A new parenting movement is gaining popularity, inspiring new parents to replace gendered terminology like “boy” and “girl” (along with normative pronouns for the baby) with a new term: “theyby.” The new term aims to better represent all forms of gender identities, such as nonbinary, trans, or two-spirit.
The purpose is to allow children to choose their own gender identity rather than being pushed to adopt one. This approach has been around since at least 2011, when a Canadian couple gained notoriety for raising their child, Storm, without gender designations.
Parents in the U.S. are increasingly raising children outside traditional gender norms — allowing boys and girls to play with the same toys and wear the same clothes — though experts say this is happening mostly in progressive, well-to-do enclaves. But what makes this “gender-open” style of parenting stand out, and even controversial in some circles, is that the parents do not reveal the sex of their children to anyone. Even the children, who are aware of their own body parts and how they may differ from others, are not taught to associate those body parts with being a boy or girl. If no one knows a child’s sex, these parents theorize, the child can’t be pigeonholed into gender stereotypes.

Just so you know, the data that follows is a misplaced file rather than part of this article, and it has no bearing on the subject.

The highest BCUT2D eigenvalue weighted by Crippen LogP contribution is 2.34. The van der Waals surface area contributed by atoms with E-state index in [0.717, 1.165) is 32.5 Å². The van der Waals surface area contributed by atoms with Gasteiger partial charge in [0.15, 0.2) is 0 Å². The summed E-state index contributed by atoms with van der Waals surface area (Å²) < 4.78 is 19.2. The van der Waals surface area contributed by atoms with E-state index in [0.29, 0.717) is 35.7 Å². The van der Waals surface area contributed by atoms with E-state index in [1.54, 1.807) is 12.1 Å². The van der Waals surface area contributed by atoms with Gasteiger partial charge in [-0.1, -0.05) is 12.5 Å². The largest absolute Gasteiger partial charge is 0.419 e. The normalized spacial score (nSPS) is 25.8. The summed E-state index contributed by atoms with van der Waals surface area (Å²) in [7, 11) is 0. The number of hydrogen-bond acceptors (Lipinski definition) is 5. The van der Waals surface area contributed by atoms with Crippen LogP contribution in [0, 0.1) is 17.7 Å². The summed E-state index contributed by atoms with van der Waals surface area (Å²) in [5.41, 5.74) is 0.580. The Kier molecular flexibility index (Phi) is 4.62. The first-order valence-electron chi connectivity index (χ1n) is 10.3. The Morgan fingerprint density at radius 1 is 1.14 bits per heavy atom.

Some developmental experts see gender-open parenting as a noble goal, but they also wonder how it will hold up once kids enter a gendered world that can be hostile to those who don’t fit clearly into categories. Gender-nonconforming children are more likely to be bullied.
“Once your child meets the outer world, which may be day care, or preschool, or grandparents — it’s pretty much impossible to maintain a gender-free state,” Lise Eliot, professor of neuroscience at the Chicago Medical School and author of “Pink Brain, Blue Brain,” said in an email. “And depending on how conventional your community is, you could be setting your child up for bullying or exclusion.”
It’s still pretty rare, NBC News claims; only around 220 families — mostly upper-class, white, and progressive — are so committed to raising their children “gender neutral” that they’ve joined a Facebook support group. But the ones who are committed are really committed.